Chains and fetters had been successfully put upon him several times, but each time, with the strength of Samson, when left to himself, he snapped them asunder in the paroxysms of his madness. He now ran towards Christ, whom, from a distance, he had seen landing. The fame of Christ had
"spread into all the regions round about."
Consequently, this madman had heard something of him, and ran to worship him. Jesus saw him coming. It is probable that the disciples also would apprehensively direct his attention to the approach of a madman. Jesus knew the state of the man, and before he had come quite close, he sought to disarm him by cure. He said,
"Come out of the man, thou unclean spirit."
The man, mistaking Christ's adjuration for an imprecation of judgment upon himself, fell on his knees and responded in a voice of terror,
"What have I to do with thee, Jesus, thou Son of the most High God? I adjure thee by God that thou torment me not."
Jesus then speaks kindly to him: "What is thy name?" The man said,
"My name is Legion, for we are many."
This was the man's hallucination. Jesus had recognised but one unclean spirit (that is, the deranging influence that obstructed his faculties), saying to him,
"Come out of the man, thou unclean spirit."
But the man imagined himself inhabited by a multitude of demons. The lunatic asylums to-day will furnish instances of a similar delusion: the difference is, they are not at large, and there is no living Christ going about, for their aberrated faculties to act on.
The man proceeded to earnestly implore Christ not to send him (that is, "them": for the man and the demons were identical to the man's deranged mind) -- not to send him out of the country. It was a revealed work of the Messiah, that he would
"cause the unclean spirit to pass out of the land" (Zech. xiii. 2).
Nazareth Revisited Ch 19
35 Then they went out to see what was done; and came to Jesus, and found the man, out of whom the devils were departed [language of that era of pagan superstition], sitting at the feet of Jesus, clothed, and in his right mind: and they were afraid.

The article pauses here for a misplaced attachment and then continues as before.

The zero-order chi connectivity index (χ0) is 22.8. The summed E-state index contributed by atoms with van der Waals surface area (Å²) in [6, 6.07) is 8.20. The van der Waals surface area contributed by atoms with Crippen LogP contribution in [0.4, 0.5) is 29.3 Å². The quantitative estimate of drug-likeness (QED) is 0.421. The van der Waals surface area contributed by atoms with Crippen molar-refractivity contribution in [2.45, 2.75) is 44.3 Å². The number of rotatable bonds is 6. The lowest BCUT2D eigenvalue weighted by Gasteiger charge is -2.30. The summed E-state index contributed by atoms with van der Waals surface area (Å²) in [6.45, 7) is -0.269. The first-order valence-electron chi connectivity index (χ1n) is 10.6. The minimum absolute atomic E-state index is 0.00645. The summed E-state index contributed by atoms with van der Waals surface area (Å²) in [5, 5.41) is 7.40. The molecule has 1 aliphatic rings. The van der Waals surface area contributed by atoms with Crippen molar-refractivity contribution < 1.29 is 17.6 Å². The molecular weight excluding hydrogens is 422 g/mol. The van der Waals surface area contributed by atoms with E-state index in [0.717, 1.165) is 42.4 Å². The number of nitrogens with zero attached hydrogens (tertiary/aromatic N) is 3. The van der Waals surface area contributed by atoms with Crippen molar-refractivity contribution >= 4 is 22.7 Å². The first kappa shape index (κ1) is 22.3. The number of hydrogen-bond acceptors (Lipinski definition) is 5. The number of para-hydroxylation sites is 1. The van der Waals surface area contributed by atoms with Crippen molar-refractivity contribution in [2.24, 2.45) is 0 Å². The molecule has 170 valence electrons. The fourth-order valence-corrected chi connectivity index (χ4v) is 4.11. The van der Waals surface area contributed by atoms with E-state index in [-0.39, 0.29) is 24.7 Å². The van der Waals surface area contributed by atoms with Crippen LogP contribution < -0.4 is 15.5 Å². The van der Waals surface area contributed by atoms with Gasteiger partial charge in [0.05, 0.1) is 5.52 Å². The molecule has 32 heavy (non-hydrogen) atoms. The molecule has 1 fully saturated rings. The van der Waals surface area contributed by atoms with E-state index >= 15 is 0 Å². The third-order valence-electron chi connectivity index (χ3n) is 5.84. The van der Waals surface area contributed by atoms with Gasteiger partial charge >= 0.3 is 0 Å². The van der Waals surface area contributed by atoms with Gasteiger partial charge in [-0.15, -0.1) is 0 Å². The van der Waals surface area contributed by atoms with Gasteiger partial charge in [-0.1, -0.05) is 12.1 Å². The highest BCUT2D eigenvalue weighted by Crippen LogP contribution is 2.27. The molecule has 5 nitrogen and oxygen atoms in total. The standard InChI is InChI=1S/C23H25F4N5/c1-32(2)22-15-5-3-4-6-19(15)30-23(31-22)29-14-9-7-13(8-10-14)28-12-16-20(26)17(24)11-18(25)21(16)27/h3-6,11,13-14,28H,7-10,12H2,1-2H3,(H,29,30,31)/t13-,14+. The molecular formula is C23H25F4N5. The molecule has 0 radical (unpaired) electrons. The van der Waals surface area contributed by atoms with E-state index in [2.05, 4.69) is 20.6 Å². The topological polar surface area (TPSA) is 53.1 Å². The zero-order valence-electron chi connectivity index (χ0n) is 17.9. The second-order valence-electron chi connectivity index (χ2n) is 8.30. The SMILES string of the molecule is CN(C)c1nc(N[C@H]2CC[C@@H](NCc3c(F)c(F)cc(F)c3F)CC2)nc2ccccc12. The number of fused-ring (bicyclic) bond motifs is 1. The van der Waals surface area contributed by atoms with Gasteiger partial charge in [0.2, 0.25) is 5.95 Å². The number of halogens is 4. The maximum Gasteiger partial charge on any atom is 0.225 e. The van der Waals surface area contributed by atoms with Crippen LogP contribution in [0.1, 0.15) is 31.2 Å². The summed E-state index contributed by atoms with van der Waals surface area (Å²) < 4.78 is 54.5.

He was in his wrong mind before, or, as we say, "out of his mind," which we know is the result of disorder of the brain, or a diseased state of the nervous system, and not of the inhabitation of malign intelligences.*
*The Christadelphian, March 1871
36 They also which saw it told them by what means he that was possessed of the devils was healed.
John the Baptist had spoken of him "standing in the midst" of Israel while he spake, and of having the "fan in his hand" with which he would
"thoroughly purge his floor" (Matt. iii. 12; Jno. i. 26).
This phase of the Messiah's work is the one that would most readily be apprehended by the populace. It would easily and naturally diffuse itself as a panic which the madmen of the country would catch up and reflect in an aberrated form.
Consequently, we may understand this madman's anxiety as he kneels imploring Christ to spare him the banishment which he feared at his hands, and suggesting to him that he would, instead, allow him to go among the swine that were feeding in multitudes on the hill brow overlooking the sea.
Of course, it was mixed up with the hallucination that he was a legion of demons; and the suggestion took that form.
"Suffer us to enter into the swine."
Jesus acted on the suggestion. The culture of the pig was a breach of the law of Moses. It was part of the disobedience which he was about to revenge on the nation in a baptism of fire (effected 40 years later). It was therefore a fitting thing to mark with his displeasure in the way now suggested.
He said, "Go," and at his word the maddening influence which had so long possessed the man was transferred from him to the 2,000 swine, and transformed into a judicial impulse which projected them in a general stampede down the brow of the hill into the water, where they were all drowned -- as intended.
Nazareth Revisited Ch 19
37 Then the whole multitude of the country of the Gadarenes round about besought him to depart from them; for they were taken with great fear: and he went up into the ship, and returned back again.
We are hoping and desiring to see him shortly; with what different feelings shall we greet him. Shall we desire him to depart out of our coasts? No; he may say to us 'Depart', but if we are amongst those who having seen him love him, as Peter says, our desires will be the reverse of the people in question.
What an extraordinary aberration of judgment on their part; what a mighty privilege was theirs, had they only known, to have the son of God in their midst, 'the Word made flesh', the long-promised Messiah speaking gracious words such as never came out of human mouth before, and doing such works of power as had never been heard of, and yet they besought him to depart out of their coasts.